Amazon and Ebay are failing to clamp down on coronavirus profiteers using their platforms to sell products at “ridiculous” prices, a new investigation has revealed.
Third-party sellers have been accused of exploiting the pandemic to ramp up prices for products that are difficult or impossible to find in local shops.
Household items including cleaning products, thermometers, baby formula and tampons were most frequently subject to price gouging, according to the research by consumer group Which.
Overpriced listings included a £40 thermometer price at £300 on Ebay and £150 on Amazon.
A £3 bottle of disinfectant was on sale for £29.99 on eBay — a markup of up to 1,000 per cent — and was more than three times the recommended price on Amazon.
Meanwhile on Ebay’s auction site a bundle of three bottles of Dettol spray and three packets of antibacterial wipes was advertised for £210 following a flurry of bids.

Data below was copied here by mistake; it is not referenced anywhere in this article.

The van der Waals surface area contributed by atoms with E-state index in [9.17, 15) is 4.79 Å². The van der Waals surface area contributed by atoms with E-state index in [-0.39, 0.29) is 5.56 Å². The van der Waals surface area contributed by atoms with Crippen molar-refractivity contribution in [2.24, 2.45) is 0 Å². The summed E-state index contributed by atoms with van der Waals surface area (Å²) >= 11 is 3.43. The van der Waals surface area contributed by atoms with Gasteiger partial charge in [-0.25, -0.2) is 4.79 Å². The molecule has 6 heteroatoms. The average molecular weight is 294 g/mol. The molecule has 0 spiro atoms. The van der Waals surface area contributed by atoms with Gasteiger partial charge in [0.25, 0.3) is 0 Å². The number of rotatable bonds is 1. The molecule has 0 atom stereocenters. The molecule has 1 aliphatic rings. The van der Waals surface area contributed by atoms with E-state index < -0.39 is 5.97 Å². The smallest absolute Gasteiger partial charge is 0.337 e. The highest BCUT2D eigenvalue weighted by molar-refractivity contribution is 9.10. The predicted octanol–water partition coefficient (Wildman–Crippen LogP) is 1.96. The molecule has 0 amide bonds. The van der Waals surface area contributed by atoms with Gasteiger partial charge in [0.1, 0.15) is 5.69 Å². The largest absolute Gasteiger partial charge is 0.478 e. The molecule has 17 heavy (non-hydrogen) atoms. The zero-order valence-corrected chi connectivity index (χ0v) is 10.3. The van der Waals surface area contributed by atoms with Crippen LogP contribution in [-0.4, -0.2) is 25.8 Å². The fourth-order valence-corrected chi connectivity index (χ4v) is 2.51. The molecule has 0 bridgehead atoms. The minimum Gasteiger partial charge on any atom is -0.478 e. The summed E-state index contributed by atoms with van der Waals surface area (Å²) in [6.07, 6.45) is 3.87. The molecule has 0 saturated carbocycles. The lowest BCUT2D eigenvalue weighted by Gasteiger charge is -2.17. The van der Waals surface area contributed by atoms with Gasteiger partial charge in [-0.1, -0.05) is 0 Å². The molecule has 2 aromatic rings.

The investigation also found that both ecommerce sites were failing to use filters and other checks to adequately protect customers.
Earlier this month the Competition and Markets Authority (CMA) warned it would take enforcement action against any traders found to be taking advantage of customers during the pandemic.
The watchdog has since set up a coronavirus taskforce designed to stamp out unfair practices and advise the government on emergency legislation to protect consumers.
While some listings were removed during the course of the investigation, Which urged Amazon and Ebay to take more effective action against profiteers.
“These companies must make good on their pledges to stamp out coronavirus profiteering, and if they fall short the CMA must be ready to take strong enforcement action,” said Sue Davies, head of consumer protection at Which.
“The government should consider how it will work with the retail sector as a whole to keep the price of essential items reasonable as the fallout from the coronavirus outbreak continues.”
An Ebay spokesperson said all items identified in the investigation had been removed, while the website last week announced new measures to prevent price gouging.
An Amazon spokesperson said: “We are disappointed that bad actors are attempting to artificially raise prices on basic need products during a global health crisis and, in line with our long-standing policy, have recently blocked or removed tens of thousands of offers.”